Film review: The Runner
Inhospitable landscapes frame the story of The Runner, a documentary about the life of a champion runner from the disputed territory of the Western Sahara. France’s cold, grey suburbs and the hot and dusty Sahara provide the backdrop for this illuminating tale, the first feature-length offering by freelance director Saeed Taji Farouky. Despite its narrow focus, the film deftly weaves a complex tale, shedding light on the struggles of migrant life, the joys of sporting achievement and the hypocrisy of France’s foreign policy.
Western Sahara, often dubbed the last colony in Africa, is a territory that has been fighting for independence for much of its existence. As Morocco won independence from Spain in 1975, the semi-autonomous region of Western Sahara became a battleground between Morocco and Mauritania, which both sought to control the sparsely-populated patch of land, and the Polisario Front, fighting for recognition of their home as an independent state. Mauritania withdrew in 1979 – decades on, though, the fight between Morocco and Western Sahara goes on, complicated by international diplomatic wrangling and business interests in the territory’s natural resources. The history of Western Sahara is one of struggle, and the life of the refugee runner Salah Ameidan illustrates that struggle as well as anything.
In this delicate and moving documentary, we follow Ameidan day by day, as he slowly unspools the tale of his exile from his home town of el-Aaiún, the town administrated by Morocco that Western Saharans call their capital. Ameidan, recognised as an exceptional runner at 12, was pressured by Moroccan authorities to move from his Western Saharan home to their capital in Rabat. He ran under the Moroccan flag for 10 years, winning race after race on the international stage. As Ameidan’s story unfolds, though, a darker side emerges - it is a tale that says a lot about the harsh realities of life under occupation in Western Sahara, where evenraising the national flag can land you in a Moroccan jail.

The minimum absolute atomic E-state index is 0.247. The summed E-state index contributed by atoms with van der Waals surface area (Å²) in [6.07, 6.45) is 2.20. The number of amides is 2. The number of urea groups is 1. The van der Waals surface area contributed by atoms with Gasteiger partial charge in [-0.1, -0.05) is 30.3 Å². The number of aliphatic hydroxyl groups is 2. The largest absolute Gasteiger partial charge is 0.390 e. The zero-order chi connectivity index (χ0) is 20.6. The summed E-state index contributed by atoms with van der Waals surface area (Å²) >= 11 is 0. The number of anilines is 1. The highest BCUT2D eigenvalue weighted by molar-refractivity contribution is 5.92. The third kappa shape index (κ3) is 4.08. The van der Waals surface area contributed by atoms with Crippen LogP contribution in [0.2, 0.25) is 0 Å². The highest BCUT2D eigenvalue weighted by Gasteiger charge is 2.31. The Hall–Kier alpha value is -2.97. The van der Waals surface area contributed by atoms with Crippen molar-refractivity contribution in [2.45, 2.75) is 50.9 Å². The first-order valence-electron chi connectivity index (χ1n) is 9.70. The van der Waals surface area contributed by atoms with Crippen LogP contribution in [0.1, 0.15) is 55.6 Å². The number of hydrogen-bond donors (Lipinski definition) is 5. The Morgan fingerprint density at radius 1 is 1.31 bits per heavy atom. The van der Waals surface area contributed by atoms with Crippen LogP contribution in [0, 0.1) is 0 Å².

A man of quiet humility on screen, Ameidan has said in a previous interview that he allowed himself to be followed for the documentary because “the commentary will be useful for the national interest of Sahrawis [Western Saharans].” The film is certainly an excellent platform for a human story of migration, and the wider history of Western Sahara.
What the film really throws light on, though, is the hypocrisy of France, where Ameidan now lives as a political refugee. We see him struggling to get by when his asylum benefits fail to appear, kneeling on the floor of his freezing flat as he tries to heat it with a tiny gas burner. Many members of his family have also fled to France to escape oppression in Western Sahara. Yet as France grudgingly accepts refugees from the territory, it continues to tacitly support Moroccan human rights abuses, documented by international NGOs like Human Rights Watch and Amnesty International. France is accused of blocking attempts in April to persuade the UN force working in the region to monitor human rights abuses, a proposal France’s old ally Morocco has long opposed. Now, as activists on the ground in Western Sahara grow weary of international disregard for their plight, the story of The Runner and Ameidan’s flight to France are more important than ever.